ST. LOUIS • In an announcement that stunned the city’s political class and will likely spawn a year-long power struggle, Mayor Francis Slay, the city’s longest-serving chief executive, said Friday he won’t run for re-election when his fourth term ends 12 months from now.
This is not goodbye. I am going to be mayor for another year. I will have a full and, likely, controversial agenda to complete.
“I will not be a candidate for mayor next year,” Slay, a Democrat, said at a hastily called news conference in his City Hall office. “This is not a goodbye. I’m going to be mayor for another year.”
He pledged a robust agenda during his 16th and final year in office. “I have no intention of leaving early.”
Slay’s bombshell announcement comes less than two weeks after he said in a media interview, unequivocally, that he intended to run for a fifth term.
He didn’t explain on Friday his sudden change of heart, though he did specify that “my health is fine.” He said he told his family of his decision the previous night, and his staff that morning. He didn’t take questions afterward.
In an interview with St. Louis Public Radio that posted March 28, Slay — who in a three-decade political career has never lost an election — gave no indication he was even hesitating about a fifth-term run next year.
“Yes,” he answered, when asked whether he intended to run.
When asked Friday why Slay would reverse his plans so dramatically in the space of less than two weeks, spokeswoman Maggie Crane wrote in an emailed response: “He changed his mind.”
The announcement shocked Slay’s political allies and adversaries alike.
“He always talked about running for a fifth term. I was shocked like most people,” said former St. Louis County Executive Charlie Dooley.
Slay and Dooley forged a close alliance over 10 years, putting city and county economic development under one roof, opening up communication between public safety agencies and actively promoting the possibility of a merger to end a city-county estrangement dating to the so-called Great Divorce of 1876.
“We worked well together because he had the best interests of the metropolitan area in mind,” Dooley said. “It wasn’t just what was best for the city or what was best for the county, it was how the region could benefit.”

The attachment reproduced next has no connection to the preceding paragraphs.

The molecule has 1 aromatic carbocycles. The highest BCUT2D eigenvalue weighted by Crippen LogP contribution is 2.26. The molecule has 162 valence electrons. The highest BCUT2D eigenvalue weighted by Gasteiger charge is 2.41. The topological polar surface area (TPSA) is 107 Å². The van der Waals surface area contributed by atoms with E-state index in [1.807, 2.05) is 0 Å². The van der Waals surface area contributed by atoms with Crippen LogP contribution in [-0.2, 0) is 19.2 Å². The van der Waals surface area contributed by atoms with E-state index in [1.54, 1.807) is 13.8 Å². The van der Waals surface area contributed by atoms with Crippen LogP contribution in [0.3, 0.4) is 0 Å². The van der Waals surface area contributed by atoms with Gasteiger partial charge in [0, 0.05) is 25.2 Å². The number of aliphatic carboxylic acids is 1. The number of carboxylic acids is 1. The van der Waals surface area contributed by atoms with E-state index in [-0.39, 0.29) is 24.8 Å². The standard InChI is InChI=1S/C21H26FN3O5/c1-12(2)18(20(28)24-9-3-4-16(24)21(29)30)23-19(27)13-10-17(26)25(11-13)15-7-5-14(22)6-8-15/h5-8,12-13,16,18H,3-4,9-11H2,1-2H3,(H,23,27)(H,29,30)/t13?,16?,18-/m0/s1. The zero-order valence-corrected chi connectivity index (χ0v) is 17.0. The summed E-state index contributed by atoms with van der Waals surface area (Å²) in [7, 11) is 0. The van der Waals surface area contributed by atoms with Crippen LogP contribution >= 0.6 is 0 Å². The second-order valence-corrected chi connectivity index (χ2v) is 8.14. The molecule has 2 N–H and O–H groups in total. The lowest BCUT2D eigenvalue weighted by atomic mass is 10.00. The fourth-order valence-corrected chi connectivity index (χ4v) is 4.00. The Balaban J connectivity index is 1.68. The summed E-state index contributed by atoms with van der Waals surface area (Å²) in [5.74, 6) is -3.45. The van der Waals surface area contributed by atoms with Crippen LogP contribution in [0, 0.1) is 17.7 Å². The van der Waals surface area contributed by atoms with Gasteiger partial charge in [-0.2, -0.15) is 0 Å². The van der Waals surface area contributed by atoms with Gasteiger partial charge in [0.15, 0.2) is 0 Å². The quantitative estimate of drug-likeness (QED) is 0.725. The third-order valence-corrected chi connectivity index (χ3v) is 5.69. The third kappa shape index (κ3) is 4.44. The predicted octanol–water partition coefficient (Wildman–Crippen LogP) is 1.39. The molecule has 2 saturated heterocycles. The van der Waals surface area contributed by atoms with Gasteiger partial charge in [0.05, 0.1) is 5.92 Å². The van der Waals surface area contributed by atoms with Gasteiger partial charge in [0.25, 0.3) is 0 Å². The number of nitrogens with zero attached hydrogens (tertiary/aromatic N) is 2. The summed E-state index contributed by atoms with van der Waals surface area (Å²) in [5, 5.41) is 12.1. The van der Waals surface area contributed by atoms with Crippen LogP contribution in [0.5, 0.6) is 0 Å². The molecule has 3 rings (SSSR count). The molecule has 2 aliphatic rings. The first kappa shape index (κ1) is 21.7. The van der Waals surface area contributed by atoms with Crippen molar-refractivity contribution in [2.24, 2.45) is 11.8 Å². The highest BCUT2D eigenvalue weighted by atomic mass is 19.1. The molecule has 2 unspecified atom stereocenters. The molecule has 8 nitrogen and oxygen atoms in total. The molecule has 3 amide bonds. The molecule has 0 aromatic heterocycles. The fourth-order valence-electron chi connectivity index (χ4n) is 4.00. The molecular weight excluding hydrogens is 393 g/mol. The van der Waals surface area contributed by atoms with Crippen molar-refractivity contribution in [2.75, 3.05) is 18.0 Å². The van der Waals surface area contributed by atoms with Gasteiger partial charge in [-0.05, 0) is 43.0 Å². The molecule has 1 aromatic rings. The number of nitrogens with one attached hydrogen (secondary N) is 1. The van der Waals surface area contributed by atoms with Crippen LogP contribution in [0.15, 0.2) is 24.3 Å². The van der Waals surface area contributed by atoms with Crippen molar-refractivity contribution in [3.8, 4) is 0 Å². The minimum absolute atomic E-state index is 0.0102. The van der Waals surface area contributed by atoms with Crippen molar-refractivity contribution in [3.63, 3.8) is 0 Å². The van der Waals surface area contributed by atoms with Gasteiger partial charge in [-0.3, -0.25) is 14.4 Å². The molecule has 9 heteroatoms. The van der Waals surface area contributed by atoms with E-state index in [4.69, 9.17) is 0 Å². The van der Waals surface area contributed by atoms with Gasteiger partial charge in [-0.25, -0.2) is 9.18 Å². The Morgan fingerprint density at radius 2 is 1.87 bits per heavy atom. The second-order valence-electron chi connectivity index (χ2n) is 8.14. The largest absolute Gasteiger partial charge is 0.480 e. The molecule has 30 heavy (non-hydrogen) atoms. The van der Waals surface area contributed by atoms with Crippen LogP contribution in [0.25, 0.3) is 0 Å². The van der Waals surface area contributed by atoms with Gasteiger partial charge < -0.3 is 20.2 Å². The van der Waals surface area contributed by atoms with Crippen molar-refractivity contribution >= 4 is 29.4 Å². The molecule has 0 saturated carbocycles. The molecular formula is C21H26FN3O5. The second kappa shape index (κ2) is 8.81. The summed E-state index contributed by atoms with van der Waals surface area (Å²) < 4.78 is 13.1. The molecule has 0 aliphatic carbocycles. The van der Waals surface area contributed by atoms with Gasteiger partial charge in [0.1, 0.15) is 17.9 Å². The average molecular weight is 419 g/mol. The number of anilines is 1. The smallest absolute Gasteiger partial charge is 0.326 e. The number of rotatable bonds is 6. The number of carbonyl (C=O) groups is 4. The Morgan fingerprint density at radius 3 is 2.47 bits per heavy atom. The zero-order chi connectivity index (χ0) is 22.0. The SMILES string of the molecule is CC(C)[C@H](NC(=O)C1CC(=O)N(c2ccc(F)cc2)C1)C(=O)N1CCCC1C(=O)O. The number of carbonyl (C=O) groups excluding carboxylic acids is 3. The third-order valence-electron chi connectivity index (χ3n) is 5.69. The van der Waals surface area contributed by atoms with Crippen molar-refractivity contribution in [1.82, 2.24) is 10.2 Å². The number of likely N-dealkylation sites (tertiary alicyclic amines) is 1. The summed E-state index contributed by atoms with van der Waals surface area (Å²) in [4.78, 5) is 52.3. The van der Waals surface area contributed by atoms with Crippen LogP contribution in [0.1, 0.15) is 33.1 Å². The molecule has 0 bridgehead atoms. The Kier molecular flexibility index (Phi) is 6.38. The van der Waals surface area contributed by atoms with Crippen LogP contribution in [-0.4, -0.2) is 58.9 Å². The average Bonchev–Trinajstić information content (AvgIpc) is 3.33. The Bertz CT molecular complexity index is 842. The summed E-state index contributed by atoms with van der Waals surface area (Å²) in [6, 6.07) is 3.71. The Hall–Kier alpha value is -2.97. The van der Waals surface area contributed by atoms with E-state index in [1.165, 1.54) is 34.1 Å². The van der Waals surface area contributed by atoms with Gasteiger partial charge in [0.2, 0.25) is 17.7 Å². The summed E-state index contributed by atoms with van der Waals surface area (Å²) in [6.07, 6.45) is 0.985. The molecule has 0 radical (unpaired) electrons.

Dooley cited the National Geospatial-Intelligence Agency retention, upgrades to the Gateway Arch grounds, the five-year extension to the city earnings tax, the construction of Busch Stadium III and the rehabilitation of Highway 40 (Interstate 64) as part of a “tremendous legacy” for Slay.
St. Louis Aldermanic President Lewis Reed, who ran against Slay in 2013 and was gearing up for another battle against him next year, said Slay’s announcement caught him off guard. But he said he is glad that Slay made his political intentions clear a year ahead of time.
Reed, a Democrat, made it clear that he will seek to be Slay’s successor.
“It’s going to take a major overhaul, fresh blood, to make much needed changes to make our city safer,” said Reed. He said the mayor’s office must lead the charge to reduce crime in a city that has a national reputation for its high murder rate.
Editor's note: This is what Post-Dispatch metro columnist Greg Freeman had to say on the day…
Gregory F.X. Daly, the city’s Democratic collector of revenue, also said he probably will join the race to replace Slay.
“I think I’m definitely going to look at the possibilities of the office and take the temperature and see how things are going to move forward,” Daly said Friday.
He predicted that with Slay’s announcement will come a long list of people considering a run.
“There are a number of people talking about it right now. I think it’s the nature of the political cycle that when there is an opening you are going to have individuals take a shot at it.”
St. Louis Alderman Antonio French, a Democrat who has been a vocal critic of Slay, said the mayor’s announcement “is best for the city and an opportunity to move in a different direction.” Like other critics, French has faulted Slay for focusing on rebuilding downtown and the city’s Central Corridor while allegedly neglecting struggling African-American neighborhoods.
French said that with an incumbent out of the race next year, he expects a large number of candidates to step forward. He wouldn’t say whether he will be one of them.
Tishaura Jones, who won a citywide race for treasurer in 2012, is among other Democrats who have been eyed as future mayoral candidates, along with Police Chief Sam Dotson.
Jones issued a statement thanking Slay for his service, but didn’t specify whether she intends to run to replace him. Dotson did not immediately return a message seeking comment.